1. Remain current on technology best practices. Establish cybersecurity policies.
  2. Require hands-on training for all employees.
  3. Integrate preventative care or best practices.
  4. Test infrastructure and conduct a regular audit.
  5. Consider cyberinsurance.

Although preventative care does not always prevent problems, malfunctions or disasters, so is the case with technology. However, consistent proactive decisions and implementation will lessen the chances of you or your office becoming another statistic.

Emily Worley (@pmaptechie) is the PMAP Assistant to the South Carolina Bar Practice Management Assistance Program, where she assists the PMAP director in providing practice management and technology assistance to South Carolina Bar members.

Andrea Cannavina: Stop Distracted Clicking

Pay attention. Don’t distractedly click. On. Anything.

If you train your brain to lift your hand from your mouse or device when you are not paying 100 percent attention, you will be less likely to have that one “oops” moment that ruins the rest of your day (and perhaps even week).

Also, if a pop-up pops up, make sure to hit the red X in the corner of the Windows pop-up screen and nothing within the pop-up itself. Those pop-up boxes can be programmed to do anything once clicked … including instantly download a file to your computer.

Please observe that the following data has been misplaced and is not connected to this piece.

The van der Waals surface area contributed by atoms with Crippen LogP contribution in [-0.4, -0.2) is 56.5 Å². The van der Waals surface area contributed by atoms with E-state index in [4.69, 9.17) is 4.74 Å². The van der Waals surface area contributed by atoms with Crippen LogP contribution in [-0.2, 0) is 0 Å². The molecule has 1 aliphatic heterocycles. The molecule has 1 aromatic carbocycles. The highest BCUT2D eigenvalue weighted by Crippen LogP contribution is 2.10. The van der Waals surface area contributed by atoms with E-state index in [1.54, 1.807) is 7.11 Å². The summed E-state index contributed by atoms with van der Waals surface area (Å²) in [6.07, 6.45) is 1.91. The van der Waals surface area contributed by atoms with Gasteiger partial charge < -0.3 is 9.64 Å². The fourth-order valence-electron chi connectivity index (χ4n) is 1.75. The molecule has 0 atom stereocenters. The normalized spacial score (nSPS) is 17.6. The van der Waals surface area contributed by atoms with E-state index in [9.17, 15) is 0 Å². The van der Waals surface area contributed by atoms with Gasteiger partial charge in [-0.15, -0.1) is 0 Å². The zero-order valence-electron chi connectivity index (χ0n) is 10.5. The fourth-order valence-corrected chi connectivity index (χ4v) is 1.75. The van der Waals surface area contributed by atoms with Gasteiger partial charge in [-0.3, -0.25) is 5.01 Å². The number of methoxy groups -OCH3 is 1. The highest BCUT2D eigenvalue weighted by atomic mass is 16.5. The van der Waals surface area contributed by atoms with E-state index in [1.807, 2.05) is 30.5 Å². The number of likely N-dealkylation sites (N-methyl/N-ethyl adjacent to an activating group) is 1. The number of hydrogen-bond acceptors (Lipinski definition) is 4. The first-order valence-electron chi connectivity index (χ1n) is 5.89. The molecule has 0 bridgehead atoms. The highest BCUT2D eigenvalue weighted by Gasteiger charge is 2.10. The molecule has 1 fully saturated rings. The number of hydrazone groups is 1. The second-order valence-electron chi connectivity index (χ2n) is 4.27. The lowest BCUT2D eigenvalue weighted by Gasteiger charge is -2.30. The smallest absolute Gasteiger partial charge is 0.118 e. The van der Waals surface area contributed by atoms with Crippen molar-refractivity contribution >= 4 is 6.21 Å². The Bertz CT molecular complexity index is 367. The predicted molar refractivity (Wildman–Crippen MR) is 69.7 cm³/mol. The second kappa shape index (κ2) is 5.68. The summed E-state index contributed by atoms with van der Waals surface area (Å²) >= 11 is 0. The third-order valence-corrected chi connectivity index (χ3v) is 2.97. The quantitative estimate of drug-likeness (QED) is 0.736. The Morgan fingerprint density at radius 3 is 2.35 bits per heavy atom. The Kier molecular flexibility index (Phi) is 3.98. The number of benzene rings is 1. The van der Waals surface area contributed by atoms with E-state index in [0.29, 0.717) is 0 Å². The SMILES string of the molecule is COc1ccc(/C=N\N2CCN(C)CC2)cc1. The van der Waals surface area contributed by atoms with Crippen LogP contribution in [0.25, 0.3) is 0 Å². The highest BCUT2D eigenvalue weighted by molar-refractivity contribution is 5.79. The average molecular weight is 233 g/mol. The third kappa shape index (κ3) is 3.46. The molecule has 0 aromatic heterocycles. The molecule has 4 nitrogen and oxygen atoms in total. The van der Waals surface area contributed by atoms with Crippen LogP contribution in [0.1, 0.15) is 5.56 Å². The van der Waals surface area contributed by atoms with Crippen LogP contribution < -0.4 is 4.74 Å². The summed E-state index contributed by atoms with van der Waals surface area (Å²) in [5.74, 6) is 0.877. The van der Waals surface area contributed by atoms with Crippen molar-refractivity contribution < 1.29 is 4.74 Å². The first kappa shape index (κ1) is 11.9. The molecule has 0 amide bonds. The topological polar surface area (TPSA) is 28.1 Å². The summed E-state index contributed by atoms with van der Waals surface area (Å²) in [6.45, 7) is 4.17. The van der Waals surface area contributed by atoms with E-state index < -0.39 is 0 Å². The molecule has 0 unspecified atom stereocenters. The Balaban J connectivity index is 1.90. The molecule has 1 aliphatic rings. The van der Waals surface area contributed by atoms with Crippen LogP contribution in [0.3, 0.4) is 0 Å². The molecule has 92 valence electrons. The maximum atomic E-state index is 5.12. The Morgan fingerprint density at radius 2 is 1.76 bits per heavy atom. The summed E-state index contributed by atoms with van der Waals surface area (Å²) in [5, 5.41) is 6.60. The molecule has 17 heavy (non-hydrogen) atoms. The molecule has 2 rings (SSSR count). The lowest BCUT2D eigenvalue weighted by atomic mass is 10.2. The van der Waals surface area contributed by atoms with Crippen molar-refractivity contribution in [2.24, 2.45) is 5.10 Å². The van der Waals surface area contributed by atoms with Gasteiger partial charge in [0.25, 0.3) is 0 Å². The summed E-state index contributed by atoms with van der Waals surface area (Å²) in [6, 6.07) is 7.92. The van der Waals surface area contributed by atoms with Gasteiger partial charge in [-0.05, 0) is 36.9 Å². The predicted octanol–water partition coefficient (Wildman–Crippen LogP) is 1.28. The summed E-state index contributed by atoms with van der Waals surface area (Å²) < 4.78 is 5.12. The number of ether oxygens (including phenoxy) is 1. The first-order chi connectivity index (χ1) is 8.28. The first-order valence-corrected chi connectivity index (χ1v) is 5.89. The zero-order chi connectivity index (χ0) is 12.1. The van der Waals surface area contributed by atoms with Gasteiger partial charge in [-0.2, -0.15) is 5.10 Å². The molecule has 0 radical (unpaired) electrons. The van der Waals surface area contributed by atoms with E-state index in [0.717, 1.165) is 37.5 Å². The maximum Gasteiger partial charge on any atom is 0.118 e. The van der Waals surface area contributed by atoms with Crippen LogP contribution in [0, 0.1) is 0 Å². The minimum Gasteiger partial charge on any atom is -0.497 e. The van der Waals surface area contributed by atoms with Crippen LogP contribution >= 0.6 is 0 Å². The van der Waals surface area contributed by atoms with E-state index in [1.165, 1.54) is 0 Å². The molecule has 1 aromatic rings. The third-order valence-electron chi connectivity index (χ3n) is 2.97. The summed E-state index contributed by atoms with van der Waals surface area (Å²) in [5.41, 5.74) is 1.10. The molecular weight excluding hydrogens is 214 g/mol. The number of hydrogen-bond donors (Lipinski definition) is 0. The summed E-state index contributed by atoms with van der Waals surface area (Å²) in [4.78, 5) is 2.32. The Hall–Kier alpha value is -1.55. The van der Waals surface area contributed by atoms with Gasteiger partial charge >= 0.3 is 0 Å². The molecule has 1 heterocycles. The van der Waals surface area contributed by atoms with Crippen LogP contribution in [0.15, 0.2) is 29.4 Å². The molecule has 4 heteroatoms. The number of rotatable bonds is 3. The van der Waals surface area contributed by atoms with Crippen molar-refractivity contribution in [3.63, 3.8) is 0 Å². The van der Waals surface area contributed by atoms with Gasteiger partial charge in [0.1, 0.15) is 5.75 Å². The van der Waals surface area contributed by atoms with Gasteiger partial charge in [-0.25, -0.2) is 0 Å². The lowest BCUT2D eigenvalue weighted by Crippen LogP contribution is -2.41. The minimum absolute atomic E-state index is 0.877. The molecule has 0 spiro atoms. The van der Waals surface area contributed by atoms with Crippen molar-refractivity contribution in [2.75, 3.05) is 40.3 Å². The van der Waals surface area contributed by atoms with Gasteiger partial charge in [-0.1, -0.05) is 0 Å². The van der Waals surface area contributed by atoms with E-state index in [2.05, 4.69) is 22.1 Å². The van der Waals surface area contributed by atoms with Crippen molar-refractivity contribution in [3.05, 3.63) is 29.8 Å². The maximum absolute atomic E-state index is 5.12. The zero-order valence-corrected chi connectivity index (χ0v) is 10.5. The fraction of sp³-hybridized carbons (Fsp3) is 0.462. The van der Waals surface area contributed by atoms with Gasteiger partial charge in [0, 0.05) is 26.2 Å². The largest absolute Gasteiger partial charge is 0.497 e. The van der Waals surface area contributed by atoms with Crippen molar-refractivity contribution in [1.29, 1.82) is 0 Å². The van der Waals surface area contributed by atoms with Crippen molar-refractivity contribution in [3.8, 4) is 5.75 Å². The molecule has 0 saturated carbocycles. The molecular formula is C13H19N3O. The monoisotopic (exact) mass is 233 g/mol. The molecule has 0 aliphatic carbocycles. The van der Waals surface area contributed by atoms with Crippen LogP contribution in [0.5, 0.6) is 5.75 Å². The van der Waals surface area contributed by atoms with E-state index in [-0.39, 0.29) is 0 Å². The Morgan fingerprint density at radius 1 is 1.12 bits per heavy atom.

That’s two tips. PAY ATTENTION TO THE FIRST ITEM AND DON’T DISTRACTEDLY CLICK. Remember, distracted clicking kills your devices, your day and even your reputation.

Andrea Cannavina (@AndreaCan) is CEO of LegalTypist and Director of the Virtual Bar Association. She helps lawyers, legal administrators and companies that service the legal industry better understand the role of technology and use of the web in the daily practice of law. 

Sheila Blackford: Time to Step Up Your Data Security Game

Law firms need to step up their data security game and respond with equal measures of vigilance and common sense.

You may be congratulating yourself for avoiding clicking on pop-up ads and opening unexpected suspicious attachments. This may not be sufficient, however, as this real-life story of a small Oregon law firm shows.

The law firm posted an ad on Craigslist looking to hire a new legal assistant. Soon, job candidates began emailing their resumes and cover letters — and one of them sent an attached Zip file. Believing the file must certainly contain the applicant’s resume and cover letter, the lawyer never hesitated before clicking on the attachment and downloading it to the law firm’s server. Immediately, a ransom note appeared on his computer screen saying that all files had been encrypted and $750 in bitcoin needed to be paid within four days or the files would be destroyed.

The note gave instructions on how and where to send payment while a timer ominously gave the countdown of time remaining to act. The lawyer alerted everyone in the office to stop working on their computers and quickly unplugged the server to isolate it from the other office computers.